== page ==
I confess, I often listen to this when I'm filled with angst. That perhaps is one of the problems. Tonight, Dr. David John Seel, Jr., in his lecture at my school, St. Andrew's Academy, noted that our pop-culture's delight in angry metal and rap music makes us wallow in our angst rather than confront it. We need to attack our anger and drive it from our minds, rather than let it abide.

So, after all these objections, I ask again: is there any merit to screamo? It's hard to think of any, isn't it? At one end, one could say that it is a useful tool for portraying emotion, but that would seem to contradict Dr. Seel's remark. On the other end, we could disregard it completely and tell ourselves to just never listen to it, and perhaps we'd be better off. Please remember that I'm am writing about the problem of screamo on a personal, not cultural scale. Thus, avoiding it and yet living in our culture might be hard.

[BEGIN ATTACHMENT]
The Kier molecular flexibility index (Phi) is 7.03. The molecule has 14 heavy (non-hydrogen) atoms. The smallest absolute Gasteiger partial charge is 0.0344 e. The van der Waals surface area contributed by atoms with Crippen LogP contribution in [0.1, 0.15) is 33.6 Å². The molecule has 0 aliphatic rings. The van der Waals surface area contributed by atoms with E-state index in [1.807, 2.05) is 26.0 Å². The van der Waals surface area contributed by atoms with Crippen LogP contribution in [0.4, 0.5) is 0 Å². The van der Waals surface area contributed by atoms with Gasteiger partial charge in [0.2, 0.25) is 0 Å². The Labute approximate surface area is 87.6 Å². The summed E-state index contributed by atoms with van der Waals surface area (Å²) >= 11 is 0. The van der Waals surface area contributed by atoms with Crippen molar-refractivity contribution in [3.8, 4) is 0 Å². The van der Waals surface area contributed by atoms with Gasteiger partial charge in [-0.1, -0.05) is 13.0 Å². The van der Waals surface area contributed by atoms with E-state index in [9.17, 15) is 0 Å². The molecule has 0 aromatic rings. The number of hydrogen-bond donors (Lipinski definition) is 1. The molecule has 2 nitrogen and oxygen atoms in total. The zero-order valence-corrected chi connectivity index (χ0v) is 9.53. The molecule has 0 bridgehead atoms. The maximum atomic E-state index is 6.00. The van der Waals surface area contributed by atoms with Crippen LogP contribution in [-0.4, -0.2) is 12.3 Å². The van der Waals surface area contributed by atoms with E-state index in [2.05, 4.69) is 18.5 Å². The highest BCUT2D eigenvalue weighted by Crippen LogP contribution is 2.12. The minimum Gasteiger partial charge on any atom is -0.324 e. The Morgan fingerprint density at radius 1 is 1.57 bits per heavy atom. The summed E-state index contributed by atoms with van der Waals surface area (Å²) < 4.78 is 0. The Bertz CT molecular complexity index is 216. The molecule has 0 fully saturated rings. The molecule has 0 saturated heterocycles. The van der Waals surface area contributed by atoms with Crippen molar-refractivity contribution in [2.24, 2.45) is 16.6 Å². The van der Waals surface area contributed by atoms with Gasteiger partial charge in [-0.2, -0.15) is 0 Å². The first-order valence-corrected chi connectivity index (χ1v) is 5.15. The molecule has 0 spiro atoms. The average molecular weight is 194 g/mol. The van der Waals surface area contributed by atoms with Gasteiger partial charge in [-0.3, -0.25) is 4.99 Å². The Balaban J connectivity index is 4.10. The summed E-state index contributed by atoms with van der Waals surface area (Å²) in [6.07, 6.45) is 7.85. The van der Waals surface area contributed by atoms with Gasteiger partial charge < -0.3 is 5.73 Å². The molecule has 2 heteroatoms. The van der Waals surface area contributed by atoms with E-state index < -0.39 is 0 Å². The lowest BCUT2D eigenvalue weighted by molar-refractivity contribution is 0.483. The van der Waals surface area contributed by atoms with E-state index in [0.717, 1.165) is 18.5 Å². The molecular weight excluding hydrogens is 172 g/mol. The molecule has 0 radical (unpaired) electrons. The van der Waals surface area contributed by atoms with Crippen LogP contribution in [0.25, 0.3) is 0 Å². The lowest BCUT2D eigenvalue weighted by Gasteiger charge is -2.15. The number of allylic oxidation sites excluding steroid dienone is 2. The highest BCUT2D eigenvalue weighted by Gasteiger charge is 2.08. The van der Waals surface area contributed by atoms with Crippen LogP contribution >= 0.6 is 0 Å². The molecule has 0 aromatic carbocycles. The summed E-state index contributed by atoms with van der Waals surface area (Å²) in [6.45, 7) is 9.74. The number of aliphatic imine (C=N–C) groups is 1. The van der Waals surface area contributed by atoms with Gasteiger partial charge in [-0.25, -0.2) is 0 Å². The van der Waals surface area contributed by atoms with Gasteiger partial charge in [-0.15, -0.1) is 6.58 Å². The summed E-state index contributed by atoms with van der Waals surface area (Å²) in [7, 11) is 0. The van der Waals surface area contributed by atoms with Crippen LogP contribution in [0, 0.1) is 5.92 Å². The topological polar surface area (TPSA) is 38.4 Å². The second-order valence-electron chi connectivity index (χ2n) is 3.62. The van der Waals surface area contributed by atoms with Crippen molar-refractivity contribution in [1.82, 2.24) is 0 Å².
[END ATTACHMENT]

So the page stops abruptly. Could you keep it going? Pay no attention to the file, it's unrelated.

What about something slightly in between? What if we agreed that screamo does in fact portray emotion. Simple concession. I would argue to take it one step farther than that. I would argue that it is the music of the human mind. Ever since the fall, we have been cursed with naturally bad dispositions. We don't tend to act like happy little elves. We don't (or at least most of us don't) frolic down the streets with wide grins, singing merrily just because it's a Monday. Screamo probably more accurately portrays how we feel most of the time. It's human. Now, that's based on the fall. Now we have the joy of Christ. Can the joy of Christ be portrayed in angry screamo music? (I must note that it is incorrect of me to recognize all screamo as being really angry, "So Selfish It's Funny" by Showbread is, oddly enough, quite funny.) But, given an average angry screamo or metalcore song, I would say that no, it cannot portray the love of Christ. Why? I don't know, maybe because Christ didn't scream salvation at us? Yes, he screamed at the merchants in the temple, and yes, he probably screams at us when we don't listen to him, but do we want to eternally dwell in that relationship with Christ? I don't.